When she was 8-years-old, Cynthia Murray begged her mom to let her sing in an elementary school talent show.  She liked to sing, but until that show, wasn't fully aware of just how good she was at doing it.  At age eight, Cynthia was a hit. Yeah, she could sing! REALLY sing. And all of her classmates and their parents witnessed that school's version of "A Star is Born."

When she was in junior high school, Cynthia started songwriting too. It was her sophomore year, shortly following a breakup with her boyfriend, that she wrote a song called "Icicle Stare." So, yeah. She could really write too and she's been a singer-songwriter ever since and has built quite a fan base for herself around the Tristate.

Hilariously though, her coworkers at Lincoln State Park didn't really know much about her not-so-hidden talents. Well, until recently.

The onset of the COVID-19 pandemic was brutal for gig musicians like Cynthia. When bars, restaurants, and music venues shut down, their streams of revenue stopped in their tracks.  It was during the pandemic that Cynthia's mom suggested she apply at Lincoln State Park. Cynthia lives in Dale, Indiana, so the location and opportunity made sense.

Work there was seasonal and she could "go back to gigging" at the end of the season. Solid plan, right? Well, that was nearly two and a half years ago.  Cynthia's been able to be a rock star at night, but she hasn't given up that day job yet. In fact, she likes it and has quickly advanced in the ranks.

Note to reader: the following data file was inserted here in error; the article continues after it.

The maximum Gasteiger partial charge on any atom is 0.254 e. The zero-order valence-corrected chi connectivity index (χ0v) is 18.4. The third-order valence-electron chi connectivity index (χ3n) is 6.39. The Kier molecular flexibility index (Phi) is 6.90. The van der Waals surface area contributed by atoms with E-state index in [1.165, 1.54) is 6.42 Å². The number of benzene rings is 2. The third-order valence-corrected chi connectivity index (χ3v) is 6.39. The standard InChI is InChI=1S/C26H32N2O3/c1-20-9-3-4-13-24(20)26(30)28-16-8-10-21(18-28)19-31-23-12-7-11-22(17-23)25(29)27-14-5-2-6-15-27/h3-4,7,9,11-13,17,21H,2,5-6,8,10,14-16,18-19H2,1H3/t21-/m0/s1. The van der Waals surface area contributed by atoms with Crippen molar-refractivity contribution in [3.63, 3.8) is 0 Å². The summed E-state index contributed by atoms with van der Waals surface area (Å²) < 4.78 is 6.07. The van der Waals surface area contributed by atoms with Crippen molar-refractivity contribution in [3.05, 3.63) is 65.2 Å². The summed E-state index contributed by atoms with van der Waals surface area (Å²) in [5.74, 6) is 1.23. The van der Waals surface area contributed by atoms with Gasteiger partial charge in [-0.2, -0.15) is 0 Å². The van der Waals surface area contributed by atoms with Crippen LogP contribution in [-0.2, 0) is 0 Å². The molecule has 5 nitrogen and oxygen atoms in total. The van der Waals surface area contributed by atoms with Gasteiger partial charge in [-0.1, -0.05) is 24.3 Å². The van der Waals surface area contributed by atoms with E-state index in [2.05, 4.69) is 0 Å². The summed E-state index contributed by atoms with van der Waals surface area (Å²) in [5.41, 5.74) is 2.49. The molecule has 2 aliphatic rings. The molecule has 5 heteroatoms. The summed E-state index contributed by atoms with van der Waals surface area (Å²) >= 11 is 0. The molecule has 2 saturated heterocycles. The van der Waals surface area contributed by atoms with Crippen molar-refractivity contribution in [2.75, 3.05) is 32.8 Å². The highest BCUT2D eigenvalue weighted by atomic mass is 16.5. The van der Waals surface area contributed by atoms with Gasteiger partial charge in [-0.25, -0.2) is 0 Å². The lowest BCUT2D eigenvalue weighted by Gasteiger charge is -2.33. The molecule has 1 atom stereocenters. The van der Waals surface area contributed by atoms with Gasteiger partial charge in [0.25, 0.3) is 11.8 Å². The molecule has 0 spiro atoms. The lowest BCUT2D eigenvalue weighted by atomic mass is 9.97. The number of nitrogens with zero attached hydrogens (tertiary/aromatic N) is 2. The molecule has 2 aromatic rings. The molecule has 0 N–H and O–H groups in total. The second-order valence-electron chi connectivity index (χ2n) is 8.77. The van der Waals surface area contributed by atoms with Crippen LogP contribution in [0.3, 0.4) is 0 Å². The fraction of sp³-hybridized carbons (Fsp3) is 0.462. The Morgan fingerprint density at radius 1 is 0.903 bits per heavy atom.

Currently, Cynthia supervises housekeeping staff and attends to other needs in the park as well.  She says- about gigging while working- "It's crazy at times, but I love my job there as well as my coworkers."

Alex Morgan
Alex Morgan

Her coworkers like her too, but it took them a couple of years to realize they were hanging on the job with a vocal powerhouse. But that changed in the spring of 2022.

That's when Lincoln Park Amphitheatre approached Cynthia and invited her and her band (Cynthia Murray and the End Times) to open the season with the 80s tribute band Electric Avenue.

Naturally, she said, "Yes!"  As the opening act, Cynthia and her band took the stage and wowed a sold-out crowd.  She says, "The experience was so incredible. I've never been more proud of my band.  They killed it."

Until that performance, Cynthia had sort of "Bruce Wayned" it at the park.  She had kept her singing and her music mostly to herself at work.  But that night, a star was born at Lincoln Park Amphitheatre just like she had been born in front of that elementary school audience two decades before. Cynthia's coworkers then knew- they work with a rock star. Now, they tease her about leading a double life.

She says, "I knew when they saw me at the amphitheater that I'd be seen differently." She was right. Cynthia's coworkers have been incredibly supportive of her alter ego. The next day at the park she was signing t-shirts and posters and admits, "It was wild."

Where does Cynthia Murray go from here?  Anyone who has heard her sing quickly becomes a stan. I speak from experience.  I am a HUGE fan and think she has the chops and goods to make it big. That said, she's not sure she has any desire to be famous. She's already quite recognizable here in the Tristate and that, of course, comes with the territory. Cynthia concedes, "I don't know if I'm cut out for it."

But one thing's for certain.  She will never stop playing music. She says, "It's my life." And, now that her coworkers know her real identity, it's both of her lives.



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